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More Places, Less Spaces: California is Driving Down Development Costs
Monday, December 12, 2022

In an effort to decrease the skyrocketing development costs and reduce greenhouse gas emissions, Assembly Bill 2097 (AB 2097) aims to eliminate a key obstacle for new developments: parking. More specifically, starting on January 1, 2023, this law prohibits public agencies from imposing minimum automobile parking requirements for residential, commercial and other development projects if the project is located within a 1/2-mile of a “High-Quality Transit Corridor”[1] or a “Major Transit Stop.”[2] 

Prior to the enactment of AB 2097, cities and counties retained the authority to impose a minimum number of parking spaces required for new developments. This condition is typically the result of a calculation found in the city or county’s zoning code, and is usually determined based on the use or type of project being developed, regardless of project specifics. Oftentimes, the use of a universal calculation results in excess parking. For example, a new restaurant may be required to provide 4 parking spaces for every 100 square feet of use even if the restaurant concept does not necessitate a large number of parking spaces or if the restaurant is in a pedestrian- or transit-friendly location. While California remains in the throes of a housing crisis, some areas within the state boast an oversupply of parking spaces. For example, Los Angeles County has 18.6 million parking spaces, which equates to almost 2 parking spaces for every 1 resident.[3] This statistic is similar in the Bay Area where there are 1.9 parking spaces for every 1 resident.[4]

Moreover, not only can a static calculation result in unnecessary parking (and blacktop), it can add untenable costs to new developments. For example, new residential developments are typically required to provide 1 to 2 parking spaces per unit. The requirement results in an additional cost of approximately $36,000 per unit.[5] As the cost to develop residential projects is at an all-time high,[6] builders are welcoming all efforts to reduce the cost and eliminate unnecessary development “standards.”

To avoid a complete free-for-all, under AB 2097, public agencies will still retain the ability to impose a minimum parking requirement, if, within 30 days of the receipt of a completed application, the public agency makes a written finding that not imposing a minimum automobile parking requirement would have a substantial negative impact. However, there are a number of exceptions to this caveat that wholly restrict public agencies from imposing a minimum parking condition. These exceptions include certain affordable housing projects or small residential housing projects. 

For parking spaces that are voluntarily included in proposed project designs, public agencies may still require: (i) spaces for car share vehicles; (ii) parking spaces to be shared with the public; or (iii) for the project to charge for parking. Nothing in AB 2097 shall reduce or eliminate the requirement that new developments provide for the installation of electric vehicle supply equipment (i.e., EV-charging stations) or to provide parking spaces accessible to persons with disabilities.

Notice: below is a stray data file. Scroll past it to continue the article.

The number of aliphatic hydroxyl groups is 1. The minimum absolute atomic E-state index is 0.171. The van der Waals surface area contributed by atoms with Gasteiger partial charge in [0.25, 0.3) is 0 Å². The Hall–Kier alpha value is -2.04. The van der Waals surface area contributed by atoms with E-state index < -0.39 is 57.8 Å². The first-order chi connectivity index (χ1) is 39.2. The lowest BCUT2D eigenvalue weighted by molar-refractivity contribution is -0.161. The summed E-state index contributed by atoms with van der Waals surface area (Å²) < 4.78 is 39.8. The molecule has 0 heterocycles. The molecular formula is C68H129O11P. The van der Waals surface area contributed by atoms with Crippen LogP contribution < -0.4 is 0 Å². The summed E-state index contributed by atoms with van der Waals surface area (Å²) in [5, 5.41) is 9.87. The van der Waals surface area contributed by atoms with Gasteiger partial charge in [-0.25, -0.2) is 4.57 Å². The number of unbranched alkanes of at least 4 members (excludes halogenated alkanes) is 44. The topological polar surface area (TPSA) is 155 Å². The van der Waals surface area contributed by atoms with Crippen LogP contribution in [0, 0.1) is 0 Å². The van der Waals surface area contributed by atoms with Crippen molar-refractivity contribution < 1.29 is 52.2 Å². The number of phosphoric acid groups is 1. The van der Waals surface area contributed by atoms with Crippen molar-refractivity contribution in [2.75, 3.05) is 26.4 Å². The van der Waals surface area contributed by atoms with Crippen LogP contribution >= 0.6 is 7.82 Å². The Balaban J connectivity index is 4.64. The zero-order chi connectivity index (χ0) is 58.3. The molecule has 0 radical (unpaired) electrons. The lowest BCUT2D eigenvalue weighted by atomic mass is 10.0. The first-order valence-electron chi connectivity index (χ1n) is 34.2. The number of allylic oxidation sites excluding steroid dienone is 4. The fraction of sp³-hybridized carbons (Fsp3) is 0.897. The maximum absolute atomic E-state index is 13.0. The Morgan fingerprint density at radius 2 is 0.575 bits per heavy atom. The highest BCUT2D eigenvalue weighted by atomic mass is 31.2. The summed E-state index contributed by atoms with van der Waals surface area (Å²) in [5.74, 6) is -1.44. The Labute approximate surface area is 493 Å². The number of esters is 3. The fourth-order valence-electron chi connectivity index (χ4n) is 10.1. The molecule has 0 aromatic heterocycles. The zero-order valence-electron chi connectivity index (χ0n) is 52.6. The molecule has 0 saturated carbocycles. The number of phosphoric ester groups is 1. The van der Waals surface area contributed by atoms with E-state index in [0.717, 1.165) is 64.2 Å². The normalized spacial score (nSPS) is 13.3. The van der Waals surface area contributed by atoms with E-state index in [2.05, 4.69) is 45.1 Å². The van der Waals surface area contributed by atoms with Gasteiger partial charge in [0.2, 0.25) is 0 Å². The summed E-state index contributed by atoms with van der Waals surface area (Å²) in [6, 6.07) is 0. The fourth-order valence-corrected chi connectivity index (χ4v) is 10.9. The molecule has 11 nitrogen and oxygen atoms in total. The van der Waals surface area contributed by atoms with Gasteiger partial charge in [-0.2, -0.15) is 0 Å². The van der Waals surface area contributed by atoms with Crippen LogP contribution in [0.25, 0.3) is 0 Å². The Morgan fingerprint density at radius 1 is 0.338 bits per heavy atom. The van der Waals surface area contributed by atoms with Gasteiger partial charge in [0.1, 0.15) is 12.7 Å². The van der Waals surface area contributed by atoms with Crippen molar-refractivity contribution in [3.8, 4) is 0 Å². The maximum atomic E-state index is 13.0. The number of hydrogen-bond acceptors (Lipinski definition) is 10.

AB 2097 is intended to give developers more flexibility and lower the costs associated with development, which will – hopefully – result in an influx of housing and the redevelopment of vacant buildings where it may not have been previously feasible to provide parking in a quantity necessary to meet a jurisdiction’s minimum requirements. By reducing the oversupply of parking, there is the expectation that the use of mass transit will increase, thereby reducing traffic, greenhouse emissions and air pollution. 

Critics of AB 2097 are concerned that the elimination of parking requirements could actually weaken local efforts to provide more affordable housing as many public agencies offer reductions in parking requirements to incentivize developers to add on-site affordable housing units to the project.[7] There is also concern that, despite the decrease in availability, many residents will continue to own vehicles, which – ironically – will lead to increase parking demand and congestion.

Although there is a lot of speculation of AB 2097, many are hopeful that it is a step in the right direction when it comes to addressing California’s housing crisis. As Governor Gavin Newsom stated when he signed the bill: “Reducing housing costs for everyday Californians and eliminating emissions from cars: That’s what we call a win-win.”


[1] “High-Quality Transit Corridor” means a corridor with a fixed-route bus service with service intervals no longer than fifteen minutes during peak commute hours.

[2] “Major Transit Stop” means a site containing an existing rail or bus rapid transit station, a ferry terminal served by bus or rail, or the intersection of two or more major bus routes with a frequency of fifteen minutes or less during peak commute periods.

[3] Aguiar-Curry, Cecilia. Assembly Committee on Local Government – AB 2097 (Friedman) – As Introduced February 14, 2022. (April 20, 2022. )

[4] Inventorying San Francisco Bay Area Parking Spaces: Technical Report Describing Objectives, Methods, and Results. Mineta Transportation Institute – San Jose State University. (February 2022.)

[5] Some estimates place the aveage cost of one residential unit at $1,000,000 in development costs. (The Costs of Affordable Housing Production: Insights from California’s 9% Low-Income Housing Tax Credit Program. Terner Center for Housing Innovation – UC Berkley. A Terner Center Report [March 2020].)

[6] Dillon, Liam and Posten, Ben. Affordable Housing in California Now Routinely Tops $1 Million per Apartment to Build. Los Angeles Times. (June 2, 2022.)

[7] California Daily News. 

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